Christian Living

Enjoy Reading Your Bible

Having the proper tools and equipment when you begin to read is very important. Good craftsmen uses good tools and always keeps them in good condition.

A Good Edition of the Bible:

Versions of the Bible are printed in various editions, representing a wide spectrum of format, quality, and price. You can help your personal Bible reading immeasurably by choosing the right Bible. Choose a Bible with large, clear print with generous space in the margins for notations. A Bible with small print and difficult type does not help Bible reading and makes your eyes tired quickly. Also consider the width of the columns in your edition of the Bible. Single-column editions are easier to read phrases and aid textual examination, but make you eyes tired more quickly. Double-column editions do not make your eyes tired as quickly as single-column editions, but one of the shortcomings of the double-column text is that twice as many phrases are broken up, which can hinder careful textual examination. Choose carefully which type of Bible edition works best for you.

Also, consider how long it has been since you did much reading in a different Bible version than you are now accustomed to. It is important to realize that if you are too accustomed to a Bible (not only of the version, but even where the words and verses are on the page), you will often read mechanically, not purposefully. You will tend to not read with a fresh approach as if you are reading the Bible for the first time. By at least temporarily switching to another Bible you will see words and phrases you had overlooked before. Also consider reading out of a Bible that is easy for you to understand the meaning of the phrases and words. Bible reading is worthless if you cannot comprehend what the text is saying due to archaic or poorly structured sentences. Once you have read a Bible passage in one version, you should always read it in at least one other version. One of the values of reading a second version is that you will see things that you never saw before because of the different vocabulary and style.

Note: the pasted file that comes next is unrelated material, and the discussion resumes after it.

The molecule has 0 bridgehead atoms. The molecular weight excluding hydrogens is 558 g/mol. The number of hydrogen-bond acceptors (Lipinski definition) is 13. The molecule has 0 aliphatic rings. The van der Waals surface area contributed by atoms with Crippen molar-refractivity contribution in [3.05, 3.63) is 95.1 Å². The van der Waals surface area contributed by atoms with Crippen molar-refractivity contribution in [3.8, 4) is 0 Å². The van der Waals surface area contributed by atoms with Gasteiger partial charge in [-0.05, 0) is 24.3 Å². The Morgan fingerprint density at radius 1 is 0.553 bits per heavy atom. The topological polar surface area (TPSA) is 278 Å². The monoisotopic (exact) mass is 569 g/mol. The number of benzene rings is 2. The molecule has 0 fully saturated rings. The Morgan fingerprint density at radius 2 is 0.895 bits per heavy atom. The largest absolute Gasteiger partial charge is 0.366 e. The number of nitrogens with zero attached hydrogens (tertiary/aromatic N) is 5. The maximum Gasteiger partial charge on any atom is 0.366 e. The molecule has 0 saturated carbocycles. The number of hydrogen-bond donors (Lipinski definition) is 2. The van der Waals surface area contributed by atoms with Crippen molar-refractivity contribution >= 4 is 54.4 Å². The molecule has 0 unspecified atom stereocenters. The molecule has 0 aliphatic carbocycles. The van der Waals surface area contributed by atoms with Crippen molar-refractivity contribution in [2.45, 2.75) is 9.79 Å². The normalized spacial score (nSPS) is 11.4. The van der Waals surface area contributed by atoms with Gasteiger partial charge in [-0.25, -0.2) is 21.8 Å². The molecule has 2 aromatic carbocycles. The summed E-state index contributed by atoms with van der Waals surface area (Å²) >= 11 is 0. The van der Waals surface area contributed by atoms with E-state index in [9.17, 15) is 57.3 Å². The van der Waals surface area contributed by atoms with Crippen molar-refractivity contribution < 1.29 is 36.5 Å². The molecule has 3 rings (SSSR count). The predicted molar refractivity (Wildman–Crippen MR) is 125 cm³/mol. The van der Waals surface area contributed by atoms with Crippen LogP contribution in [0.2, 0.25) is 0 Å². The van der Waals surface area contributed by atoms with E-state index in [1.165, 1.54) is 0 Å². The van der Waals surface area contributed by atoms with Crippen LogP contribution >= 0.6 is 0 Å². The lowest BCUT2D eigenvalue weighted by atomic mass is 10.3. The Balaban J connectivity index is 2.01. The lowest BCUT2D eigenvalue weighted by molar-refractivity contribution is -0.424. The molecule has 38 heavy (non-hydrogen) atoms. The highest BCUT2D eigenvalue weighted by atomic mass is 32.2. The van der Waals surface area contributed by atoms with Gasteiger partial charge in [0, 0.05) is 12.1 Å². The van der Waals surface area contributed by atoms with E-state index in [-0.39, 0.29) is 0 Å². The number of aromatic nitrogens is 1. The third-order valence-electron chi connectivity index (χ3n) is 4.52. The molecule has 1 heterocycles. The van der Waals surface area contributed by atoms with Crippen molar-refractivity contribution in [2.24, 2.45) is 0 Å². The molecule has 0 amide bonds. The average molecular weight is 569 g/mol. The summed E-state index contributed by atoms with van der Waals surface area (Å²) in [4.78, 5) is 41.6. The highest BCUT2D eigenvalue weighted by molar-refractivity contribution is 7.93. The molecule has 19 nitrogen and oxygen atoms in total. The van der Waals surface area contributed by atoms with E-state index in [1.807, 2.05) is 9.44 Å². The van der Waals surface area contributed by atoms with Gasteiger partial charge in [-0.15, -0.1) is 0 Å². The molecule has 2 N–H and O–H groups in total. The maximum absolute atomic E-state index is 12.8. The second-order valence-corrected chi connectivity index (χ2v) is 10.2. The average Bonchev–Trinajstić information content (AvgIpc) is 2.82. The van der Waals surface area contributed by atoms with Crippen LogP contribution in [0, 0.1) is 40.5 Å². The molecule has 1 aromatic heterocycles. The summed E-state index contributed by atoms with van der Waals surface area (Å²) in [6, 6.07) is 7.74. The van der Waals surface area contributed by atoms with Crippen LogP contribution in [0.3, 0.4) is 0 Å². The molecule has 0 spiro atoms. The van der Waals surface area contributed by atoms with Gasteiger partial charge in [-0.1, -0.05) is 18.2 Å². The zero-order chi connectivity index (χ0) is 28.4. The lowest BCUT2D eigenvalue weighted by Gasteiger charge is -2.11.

Pencil, Paper, and Notebook:

Bible reading in its fullest dimensions is more than mere eye contact with the printed page. Using a pencil as you read the Bible text can be one of the best aids for seeing what the author has written. Unless you are gifted with a photographic memory, it is impossible for you to retain for very long all the things you see in a productive reading of a Bible text. To help retain the things you see, write down the points of interest and comments you have on the text on paper. Writing things you find in the text down will help you to remember the points you found. When you later return to the passage, you will either remember the points you wrote down or will have those points written down for reference as you restudy the text.

Table or Desk:

It goes without saying that if you do more recording than just a few marks on the page of your Bible, you need to use a table or desk. This leaves ample space for paper, notebook, and other Bible versions.

Attitudes for Good Reading:

Bible reading can be barren and even inaccurate, if we have the wrong attitudes. Let’s look at some of the good attitudes that should cradle our Bible reading.